A ritual greeting to Creation and a photograph of a slave ship initiate this organic visualization of memories from the African diaspora. “The history of Brazil has been written by White hands. Both Blacks and Indigenous people who lived here haven't had their history written yet.” Rodrigo Ribeiro-Andrade, who previously explored similar territory with scenes from sugar plantations in The White Death of the Black Wizard, stays well clear of traditional historical reconstruction in this intuitively edited composition of archive footage, singing and other, impressionistic, elements. This is film as an act of protest, in and of itself.
It is as if Ribeiro-Andrade is drawing directly from the source, a dream world of memories, as he blends images of early settlements and children at play in favela alleyways. Performances, dances and provocative activist acts jostle with abstract light, the sound of nature, modern music and melancholy vocals. This is no “objective” historical record, but a poetic essay that connects us directly with a collective conscious.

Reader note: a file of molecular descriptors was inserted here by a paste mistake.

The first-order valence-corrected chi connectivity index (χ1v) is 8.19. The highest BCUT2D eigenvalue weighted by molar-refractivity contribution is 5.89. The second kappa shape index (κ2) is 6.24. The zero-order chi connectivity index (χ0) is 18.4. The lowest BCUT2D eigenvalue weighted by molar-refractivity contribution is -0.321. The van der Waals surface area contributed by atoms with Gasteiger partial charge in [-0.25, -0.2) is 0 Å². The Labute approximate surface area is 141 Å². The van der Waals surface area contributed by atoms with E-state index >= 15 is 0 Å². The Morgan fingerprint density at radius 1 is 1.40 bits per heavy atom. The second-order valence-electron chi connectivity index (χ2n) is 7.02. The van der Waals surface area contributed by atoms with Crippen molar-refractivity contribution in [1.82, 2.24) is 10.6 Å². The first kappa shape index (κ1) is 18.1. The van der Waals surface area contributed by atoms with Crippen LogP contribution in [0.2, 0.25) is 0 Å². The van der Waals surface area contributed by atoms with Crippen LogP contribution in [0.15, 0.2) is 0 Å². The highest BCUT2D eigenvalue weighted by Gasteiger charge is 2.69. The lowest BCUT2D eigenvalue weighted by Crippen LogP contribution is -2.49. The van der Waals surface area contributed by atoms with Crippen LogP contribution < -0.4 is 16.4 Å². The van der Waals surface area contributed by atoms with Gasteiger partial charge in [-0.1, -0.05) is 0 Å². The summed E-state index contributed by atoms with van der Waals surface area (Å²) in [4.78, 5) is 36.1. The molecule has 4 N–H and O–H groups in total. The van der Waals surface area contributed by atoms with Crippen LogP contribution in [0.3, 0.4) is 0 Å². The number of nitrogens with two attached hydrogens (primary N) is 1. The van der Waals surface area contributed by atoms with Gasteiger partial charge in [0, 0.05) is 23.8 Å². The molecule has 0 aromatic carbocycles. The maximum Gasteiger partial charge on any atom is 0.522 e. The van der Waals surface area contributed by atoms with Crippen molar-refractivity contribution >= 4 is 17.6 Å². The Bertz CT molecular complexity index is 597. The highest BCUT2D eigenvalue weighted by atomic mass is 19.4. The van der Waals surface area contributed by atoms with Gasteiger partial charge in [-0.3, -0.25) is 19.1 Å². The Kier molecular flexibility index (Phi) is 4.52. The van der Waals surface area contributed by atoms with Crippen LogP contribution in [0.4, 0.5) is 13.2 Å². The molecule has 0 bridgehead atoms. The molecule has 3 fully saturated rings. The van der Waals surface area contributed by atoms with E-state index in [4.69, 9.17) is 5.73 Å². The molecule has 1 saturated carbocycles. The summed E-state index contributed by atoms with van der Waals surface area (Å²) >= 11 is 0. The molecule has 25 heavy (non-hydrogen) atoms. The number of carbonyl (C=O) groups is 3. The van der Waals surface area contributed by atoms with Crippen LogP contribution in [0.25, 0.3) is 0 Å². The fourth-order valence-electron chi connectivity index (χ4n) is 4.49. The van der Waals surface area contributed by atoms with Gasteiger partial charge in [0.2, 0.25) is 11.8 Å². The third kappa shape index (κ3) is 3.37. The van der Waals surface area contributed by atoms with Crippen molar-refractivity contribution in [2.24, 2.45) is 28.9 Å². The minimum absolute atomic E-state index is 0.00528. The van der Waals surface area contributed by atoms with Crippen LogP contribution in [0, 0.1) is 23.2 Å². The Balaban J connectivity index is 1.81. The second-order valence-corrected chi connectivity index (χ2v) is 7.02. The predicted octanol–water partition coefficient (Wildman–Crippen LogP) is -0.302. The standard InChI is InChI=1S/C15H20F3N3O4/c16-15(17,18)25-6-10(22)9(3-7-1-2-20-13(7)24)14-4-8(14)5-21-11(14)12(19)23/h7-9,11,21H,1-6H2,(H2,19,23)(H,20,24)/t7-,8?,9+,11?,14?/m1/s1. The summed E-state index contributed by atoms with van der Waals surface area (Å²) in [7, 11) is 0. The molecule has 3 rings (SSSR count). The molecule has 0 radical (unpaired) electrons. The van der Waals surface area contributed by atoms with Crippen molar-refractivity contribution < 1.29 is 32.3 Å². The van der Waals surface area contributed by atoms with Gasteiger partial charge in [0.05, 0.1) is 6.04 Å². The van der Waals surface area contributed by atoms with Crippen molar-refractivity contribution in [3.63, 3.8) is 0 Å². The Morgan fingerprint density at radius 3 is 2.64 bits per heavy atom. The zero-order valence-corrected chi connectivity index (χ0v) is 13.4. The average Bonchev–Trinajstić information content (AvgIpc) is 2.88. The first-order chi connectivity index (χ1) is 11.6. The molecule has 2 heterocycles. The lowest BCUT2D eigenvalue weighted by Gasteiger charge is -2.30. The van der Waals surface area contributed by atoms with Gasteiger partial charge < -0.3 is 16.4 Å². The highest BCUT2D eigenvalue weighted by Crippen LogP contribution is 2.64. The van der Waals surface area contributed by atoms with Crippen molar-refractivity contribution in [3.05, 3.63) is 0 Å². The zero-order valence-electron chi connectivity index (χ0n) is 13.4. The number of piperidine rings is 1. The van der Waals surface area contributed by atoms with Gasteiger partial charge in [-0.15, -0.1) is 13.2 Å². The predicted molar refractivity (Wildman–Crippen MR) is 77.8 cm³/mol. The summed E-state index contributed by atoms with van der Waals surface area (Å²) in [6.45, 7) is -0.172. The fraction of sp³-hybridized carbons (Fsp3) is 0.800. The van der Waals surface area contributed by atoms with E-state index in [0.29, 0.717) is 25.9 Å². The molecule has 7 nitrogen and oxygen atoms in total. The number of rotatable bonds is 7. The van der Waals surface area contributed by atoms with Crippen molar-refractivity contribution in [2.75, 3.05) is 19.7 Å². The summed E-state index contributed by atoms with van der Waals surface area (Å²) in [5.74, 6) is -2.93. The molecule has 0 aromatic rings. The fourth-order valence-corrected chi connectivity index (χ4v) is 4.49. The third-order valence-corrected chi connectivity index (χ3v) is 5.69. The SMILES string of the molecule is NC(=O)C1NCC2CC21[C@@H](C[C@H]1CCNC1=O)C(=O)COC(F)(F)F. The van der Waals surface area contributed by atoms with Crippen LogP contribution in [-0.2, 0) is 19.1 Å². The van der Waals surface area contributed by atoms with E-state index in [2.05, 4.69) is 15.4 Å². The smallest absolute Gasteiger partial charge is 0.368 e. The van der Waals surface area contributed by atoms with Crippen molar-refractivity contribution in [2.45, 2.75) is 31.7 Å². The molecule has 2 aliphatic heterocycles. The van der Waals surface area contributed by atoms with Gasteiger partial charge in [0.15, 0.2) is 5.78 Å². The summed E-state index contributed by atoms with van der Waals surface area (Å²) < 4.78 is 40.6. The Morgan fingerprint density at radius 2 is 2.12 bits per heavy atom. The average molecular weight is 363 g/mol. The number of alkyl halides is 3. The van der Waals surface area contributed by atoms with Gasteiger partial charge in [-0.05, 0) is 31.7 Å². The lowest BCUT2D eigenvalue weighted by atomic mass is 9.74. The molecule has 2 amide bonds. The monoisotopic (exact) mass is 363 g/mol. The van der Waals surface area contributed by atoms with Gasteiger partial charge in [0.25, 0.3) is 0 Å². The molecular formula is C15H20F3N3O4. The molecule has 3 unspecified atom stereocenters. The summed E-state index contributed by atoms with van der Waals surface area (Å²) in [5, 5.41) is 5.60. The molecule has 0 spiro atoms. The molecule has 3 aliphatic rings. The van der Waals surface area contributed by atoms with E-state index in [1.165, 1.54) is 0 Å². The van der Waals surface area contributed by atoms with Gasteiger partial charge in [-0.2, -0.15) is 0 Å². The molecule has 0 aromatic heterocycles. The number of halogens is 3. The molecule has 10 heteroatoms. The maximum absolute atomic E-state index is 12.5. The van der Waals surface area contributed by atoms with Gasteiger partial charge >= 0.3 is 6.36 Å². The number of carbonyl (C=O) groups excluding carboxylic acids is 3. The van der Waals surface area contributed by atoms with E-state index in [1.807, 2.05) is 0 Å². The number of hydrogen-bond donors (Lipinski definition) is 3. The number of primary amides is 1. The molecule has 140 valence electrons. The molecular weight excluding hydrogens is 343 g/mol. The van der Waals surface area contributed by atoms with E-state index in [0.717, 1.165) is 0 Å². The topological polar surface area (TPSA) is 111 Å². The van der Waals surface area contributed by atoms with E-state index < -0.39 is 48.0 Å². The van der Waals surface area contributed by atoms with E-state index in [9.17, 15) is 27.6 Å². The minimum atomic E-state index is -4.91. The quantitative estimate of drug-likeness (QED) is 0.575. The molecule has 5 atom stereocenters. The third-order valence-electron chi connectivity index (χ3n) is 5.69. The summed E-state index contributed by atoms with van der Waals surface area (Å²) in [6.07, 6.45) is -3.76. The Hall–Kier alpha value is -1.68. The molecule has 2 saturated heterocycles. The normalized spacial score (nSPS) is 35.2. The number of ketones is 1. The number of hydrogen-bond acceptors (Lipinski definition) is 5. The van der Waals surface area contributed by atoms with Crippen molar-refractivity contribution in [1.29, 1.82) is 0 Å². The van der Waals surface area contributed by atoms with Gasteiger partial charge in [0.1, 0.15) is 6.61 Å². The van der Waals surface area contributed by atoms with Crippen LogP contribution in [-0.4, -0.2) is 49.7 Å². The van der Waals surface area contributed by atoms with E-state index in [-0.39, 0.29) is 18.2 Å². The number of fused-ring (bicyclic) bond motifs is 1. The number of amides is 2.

Nominated for Beeld en Geluid IDFA ReFrame Award